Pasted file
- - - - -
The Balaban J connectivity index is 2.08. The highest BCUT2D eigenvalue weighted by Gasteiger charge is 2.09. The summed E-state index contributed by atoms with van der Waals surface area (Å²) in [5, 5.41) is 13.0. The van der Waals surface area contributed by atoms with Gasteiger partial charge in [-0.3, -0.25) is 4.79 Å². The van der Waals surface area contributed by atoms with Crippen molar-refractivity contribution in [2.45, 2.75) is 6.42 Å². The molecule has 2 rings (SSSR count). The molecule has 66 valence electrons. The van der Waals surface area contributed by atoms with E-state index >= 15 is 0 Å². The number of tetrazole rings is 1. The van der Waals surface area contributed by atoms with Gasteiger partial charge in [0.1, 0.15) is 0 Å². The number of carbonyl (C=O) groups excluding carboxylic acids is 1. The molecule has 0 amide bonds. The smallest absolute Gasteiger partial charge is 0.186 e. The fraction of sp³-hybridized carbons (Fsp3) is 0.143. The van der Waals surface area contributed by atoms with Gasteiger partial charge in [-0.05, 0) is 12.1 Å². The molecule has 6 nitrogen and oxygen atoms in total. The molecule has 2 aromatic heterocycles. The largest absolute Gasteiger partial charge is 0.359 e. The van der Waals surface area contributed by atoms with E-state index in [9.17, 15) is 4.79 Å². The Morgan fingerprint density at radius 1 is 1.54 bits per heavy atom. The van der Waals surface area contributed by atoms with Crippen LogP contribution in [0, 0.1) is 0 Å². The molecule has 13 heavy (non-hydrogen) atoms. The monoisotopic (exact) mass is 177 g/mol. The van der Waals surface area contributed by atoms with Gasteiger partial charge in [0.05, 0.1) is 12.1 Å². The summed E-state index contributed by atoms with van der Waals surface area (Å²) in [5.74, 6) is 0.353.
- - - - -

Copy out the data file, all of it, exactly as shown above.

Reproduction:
The Balaban J connectivity index is 2.08. The highest BCUT2D eigenvalue weighted by Gasteiger charge is 2.09. The summed E-state index contributed by atoms with van der Waals surface area (Å²) in [5, 5.41) is 13.0. The van der Waals surface area contributed by atoms with Gasteiger partial charge in [-0.3, -0.25) is 4.79 Å². The van der Waals surface area contributed by atoms with Crippen molar-refractivity contribution in [2.45, 2.75) is 6.42 Å². The molecule has 2 rings (SSSR count). The molecule has 66 valence electrons. The van der Waals surface area contributed by atoms with E-state index >= 15 is 0 Å². The number of tetrazole rings is 1. The van der Waals surface area contributed by atoms with Gasteiger partial charge in [0.1, 0.15) is 0 Å². The number of carbonyl (C=O) groups excluding carboxylic acids is 1. The molecule has 0 amide bonds. The smallest absolute Gasteiger partial charge is 0.186 e. The fraction of sp³-hybridized carbons (Fsp3) is 0.143. The van der Waals surface area contributed by atoms with Gasteiger partial charge in [-0.05, 0) is 12.1 Å². The molecule has 6 nitrogen and oxygen atoms in total. The molecule has 2 aromatic heterocycles. The largest absolute Gasteiger partial charge is 0.359 e. The van der Waals surface area contributed by atoms with E-state index in [9.17, 15) is 4.79 Å². The Morgan fingerprint density at radius 1 is 1.54 bits per heavy atom. The van der Waals surface area contributed by atoms with Crippen LogP contribution in [0, 0.1) is 0 Å². The molecule has 13 heavy (non-hydrogen) atoms. The monoisotopic (exact) mass is 177 g/mol. The van der Waals surface area contributed by atoms with Gasteiger partial charge in [0.05, 0.1) is 12.1 Å². The summed E-state index contributed by atoms with van der Waals surface area (Å²) in [5.74, 6) is 0.353.